Copyright 1999 Reed Business Information, Inc. --This text refers to an out of print or unavailable edition of this title.

From Kirkus Reviews

In the late 1960s, Xerox founded a research center at Palo Alto, Calif. In time, that facility, known as PARC, became ground zero of the computer revolution, as recounted here. In the dinosaur era of computing, a typical machine filled a large room and was shared by dozens of researchers. Los Angeles Times editor Hiltzik (A Death in Kenya: The Murder of Julie Ward, 1991) credits Robert W. Taylor, who assembled the PARC team, with changing that. Taylor's field was psychology, not engineering; but his vision of the computer as a communications device was a radical departure. He got his chance to realize it when Xerox's chief scientist Jacob Goldman persuaded his superiors to launch a basic research facility along the line of AT&T's famed Bell Labs. Xerox management, more interested in marketable products than in pure science, nearly killed the center before it opened. But Taylor gradually built his team of young computer hotshots, and the innovations flowed: mouse, Ethernet, even the term ``personal computer.'' By 1973, a team led by Chuck Thacker had created Alto, a computer small enough to fit under a desk. Its first program displayed an animated graphic as a test of the user interface: Cookie Monster, from Sesame Street. Two years later, Xerox was selling a mail-order computer kit called Altair 8800one of which inspired a young hobbyist named Bill Gates. But except for the laser printer, Xerox consistently failed to exploit PARC's innovations. Instead, the company pushed the Star workstation, released in 1981. Within six months, IBM had released its first PC, and the Star was obsolete. Meanwhile, Microsoft and Apple Computer (both of which appropriated their design philosophy from PARC) were on the rise. Hiltzik focuses on the human dimensions of the story, taking full advantage of the rich cast of characters involved in earth-shaking developments. A compulsively readable account of perhaps the most important technological undertaking since the Manhattan Project. Highly recommended. (Author tour) -- Copyright ©1999, Kirkus Associates, LP. All rights reserved. --This text refers to an out of print or unavailable edition of this title.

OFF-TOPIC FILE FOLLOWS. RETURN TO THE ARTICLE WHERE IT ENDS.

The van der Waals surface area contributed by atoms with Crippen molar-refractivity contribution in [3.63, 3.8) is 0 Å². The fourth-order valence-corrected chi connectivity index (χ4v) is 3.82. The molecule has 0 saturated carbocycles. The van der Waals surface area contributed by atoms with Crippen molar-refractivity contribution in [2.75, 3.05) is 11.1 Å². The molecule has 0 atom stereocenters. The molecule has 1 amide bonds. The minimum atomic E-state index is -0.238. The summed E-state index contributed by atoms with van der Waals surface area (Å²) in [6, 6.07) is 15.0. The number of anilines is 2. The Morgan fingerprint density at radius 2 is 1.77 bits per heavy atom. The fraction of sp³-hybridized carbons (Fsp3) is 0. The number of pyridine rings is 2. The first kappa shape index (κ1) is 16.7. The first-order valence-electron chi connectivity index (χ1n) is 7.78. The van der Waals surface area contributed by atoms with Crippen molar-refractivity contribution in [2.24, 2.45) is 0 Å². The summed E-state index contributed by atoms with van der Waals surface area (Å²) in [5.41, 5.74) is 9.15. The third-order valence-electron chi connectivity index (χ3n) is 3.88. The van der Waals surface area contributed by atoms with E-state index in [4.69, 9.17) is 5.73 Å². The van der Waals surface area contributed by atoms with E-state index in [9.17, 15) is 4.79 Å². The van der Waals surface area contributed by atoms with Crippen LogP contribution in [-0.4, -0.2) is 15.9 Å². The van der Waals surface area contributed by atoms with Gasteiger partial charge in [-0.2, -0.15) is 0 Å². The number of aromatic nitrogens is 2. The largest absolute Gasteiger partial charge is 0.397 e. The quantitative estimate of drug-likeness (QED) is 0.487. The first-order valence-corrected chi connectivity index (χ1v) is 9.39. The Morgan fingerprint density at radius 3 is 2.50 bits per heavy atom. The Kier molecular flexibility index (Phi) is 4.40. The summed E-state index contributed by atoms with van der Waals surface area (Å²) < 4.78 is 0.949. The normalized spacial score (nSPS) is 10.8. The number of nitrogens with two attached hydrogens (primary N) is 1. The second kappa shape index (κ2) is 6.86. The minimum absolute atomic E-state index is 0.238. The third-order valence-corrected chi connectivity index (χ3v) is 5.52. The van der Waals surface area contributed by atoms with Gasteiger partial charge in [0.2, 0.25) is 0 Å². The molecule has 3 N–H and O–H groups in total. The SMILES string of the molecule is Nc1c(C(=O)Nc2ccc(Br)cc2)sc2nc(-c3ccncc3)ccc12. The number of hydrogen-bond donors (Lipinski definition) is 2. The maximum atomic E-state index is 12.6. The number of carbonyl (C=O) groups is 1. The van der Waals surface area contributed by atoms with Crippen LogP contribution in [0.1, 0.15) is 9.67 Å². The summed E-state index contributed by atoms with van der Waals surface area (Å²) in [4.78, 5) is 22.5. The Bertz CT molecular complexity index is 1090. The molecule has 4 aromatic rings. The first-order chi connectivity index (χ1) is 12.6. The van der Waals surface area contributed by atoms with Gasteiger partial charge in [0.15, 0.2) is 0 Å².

Review

"Read this book. A treat for anyone with even a passing interest in the origins of today's siliconized culture." -- Business Week

About the Author

Michael A. Hiltzik is a Pulitzer Prize-winning columnist for the Los Angeles Times. In 2004 he won a Gerald Loeb Award, the highest honor in American financial journalism. Hiltzik is the author of Dealers of Lightning: Xerox Parc and the Dawn of the Computer Age and A Death in Kenya. He lives in Southern California with his wife and two sons.